Through its agricultural finance scheme, Stanbic aims to reach 5,000,000 smallholder farmers over a five year period. This inclusive business model bundles technical assistance and training with commercial financing to link famers to formal markets.
Around 90% of Nigeria’s agricultural production is from smallholder farmers, yet they constitute the majority of the nation’s poor. Lack of access to finance and the resultant inability to invest in basic farming inputs such as seedlings, fertilizers, implements and irrigation which consequently leads to relatively low yields and productivity levels are some of the underlying factors for their poverty. Also, the lack of access to formal markets as well as little or no commercial financing hinders farmers to earn sustainable profits.
Stanbic IBTC’s Smallholder Farmer Finance Scheme aims to address this gap in agribusiness financing and lack of market access to ultimately increase smallholder livelihoods. The model will be piloted in the Plateau State in Northern Nigeria, where 8,000-10,000ha cultivated by smallholder farmer groups have been identified. In the pilot, the maize and soya farmers will gain access to production finance from Stanbic IBTC (usually input costs are around US$330/ha and 50% of the costs are subsided by the government) at an effective interest rate of between 10 and 15% against a current prime lending rate of 24%. In addition, Stanbic IBTC has agreed a pre-season price contract with Grand Cereals Limited (GCL), which means farmers are guaranteed a minimum price for their produce at the end of the season. If at the time of harvesting market prices are higher than the agreed minimum price, GCL will pay the market price.
For the company this approach decreases the risk of side selling. In 2012, Stanbic IBTC will also introduce its web-based Warehouse Receipt system (WRS) in Nigeria that has already been tested successfully in other African countries. Currently, lack of access to storage facilities and direct access to buyers not only forces farmers to sell their produce at time of harvest but also means that they only receive a small fraction of the actual market price (an average of 48%) due to various middlemen involved. The WRS is based on a network of physical grain silos and will allow farmers to store their produce (enabling them to sell their produce at potentially higher prices later in the year) as well as provides the opportunity to access cash from Stanbic IBTC backed up by their commodities stored in the warehouse before the actual produce is sold. In the medium to long term, the inclusive business model aims to develop an integrated, multi-partner approach that bundles technical assistance (soil mapping and agronomy training) and extension services with commercial financing to link smallholder farmers to formal markets through tailored loans, quality assured training and input packages, crop insurance and regulation of commodity trading.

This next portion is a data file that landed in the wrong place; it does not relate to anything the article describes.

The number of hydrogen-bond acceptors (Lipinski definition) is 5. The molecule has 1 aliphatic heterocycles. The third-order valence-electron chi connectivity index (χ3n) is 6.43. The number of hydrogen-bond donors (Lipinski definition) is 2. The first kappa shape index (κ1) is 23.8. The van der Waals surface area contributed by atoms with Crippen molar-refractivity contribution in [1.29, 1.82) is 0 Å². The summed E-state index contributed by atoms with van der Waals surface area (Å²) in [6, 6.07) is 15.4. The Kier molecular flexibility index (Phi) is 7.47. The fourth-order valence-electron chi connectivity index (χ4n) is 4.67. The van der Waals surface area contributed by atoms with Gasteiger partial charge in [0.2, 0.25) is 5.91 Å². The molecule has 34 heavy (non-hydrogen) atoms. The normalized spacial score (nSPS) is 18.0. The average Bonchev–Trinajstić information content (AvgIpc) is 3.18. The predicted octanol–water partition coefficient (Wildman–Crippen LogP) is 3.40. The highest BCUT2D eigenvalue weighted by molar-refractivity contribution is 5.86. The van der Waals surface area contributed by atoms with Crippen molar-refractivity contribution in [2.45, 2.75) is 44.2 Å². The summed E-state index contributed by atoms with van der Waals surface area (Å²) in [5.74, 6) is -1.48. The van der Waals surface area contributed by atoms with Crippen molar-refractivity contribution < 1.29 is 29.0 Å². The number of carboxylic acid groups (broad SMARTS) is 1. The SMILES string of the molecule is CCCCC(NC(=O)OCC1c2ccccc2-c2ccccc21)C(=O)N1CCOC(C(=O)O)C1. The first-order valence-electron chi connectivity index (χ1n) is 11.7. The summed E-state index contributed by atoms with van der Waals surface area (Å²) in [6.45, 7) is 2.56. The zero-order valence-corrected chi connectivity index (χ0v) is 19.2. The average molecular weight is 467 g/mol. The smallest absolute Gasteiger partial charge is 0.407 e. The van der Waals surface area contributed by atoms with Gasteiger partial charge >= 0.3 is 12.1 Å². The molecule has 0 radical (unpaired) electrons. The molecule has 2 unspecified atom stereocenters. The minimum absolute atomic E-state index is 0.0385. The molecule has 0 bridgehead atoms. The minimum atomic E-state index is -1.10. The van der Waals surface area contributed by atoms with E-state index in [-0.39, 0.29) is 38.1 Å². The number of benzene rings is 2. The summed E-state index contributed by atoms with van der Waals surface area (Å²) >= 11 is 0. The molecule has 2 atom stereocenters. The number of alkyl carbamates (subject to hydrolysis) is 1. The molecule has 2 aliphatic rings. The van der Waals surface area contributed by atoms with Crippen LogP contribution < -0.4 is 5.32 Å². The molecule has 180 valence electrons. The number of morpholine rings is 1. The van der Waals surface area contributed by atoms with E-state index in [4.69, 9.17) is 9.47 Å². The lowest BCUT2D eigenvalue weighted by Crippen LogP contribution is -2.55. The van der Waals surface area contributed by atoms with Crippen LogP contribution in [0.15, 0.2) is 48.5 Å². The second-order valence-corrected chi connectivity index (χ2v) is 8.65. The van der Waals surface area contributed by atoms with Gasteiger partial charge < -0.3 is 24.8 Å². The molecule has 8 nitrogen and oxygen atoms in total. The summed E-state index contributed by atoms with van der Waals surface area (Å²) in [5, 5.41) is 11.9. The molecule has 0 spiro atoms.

After five years, Stanbic IBTC aims to reach 5,000,000 farmers through the scheme. The main commercial gains for Stanbic IBTC in this venture is the development of its agricultural financial services through the increased number of loan agreements with individuals and businesses in the agricultural sector, the profitability of these loans and the increase in subscriptions to the bank’s other agriculture-based services.
BIF will provide support towards brokering agreements with buyers and other stakeholders, conducting a review of the business model to ensure its sustainability, and identifying sources of grant funding to pay for agricultural extension services and the investment required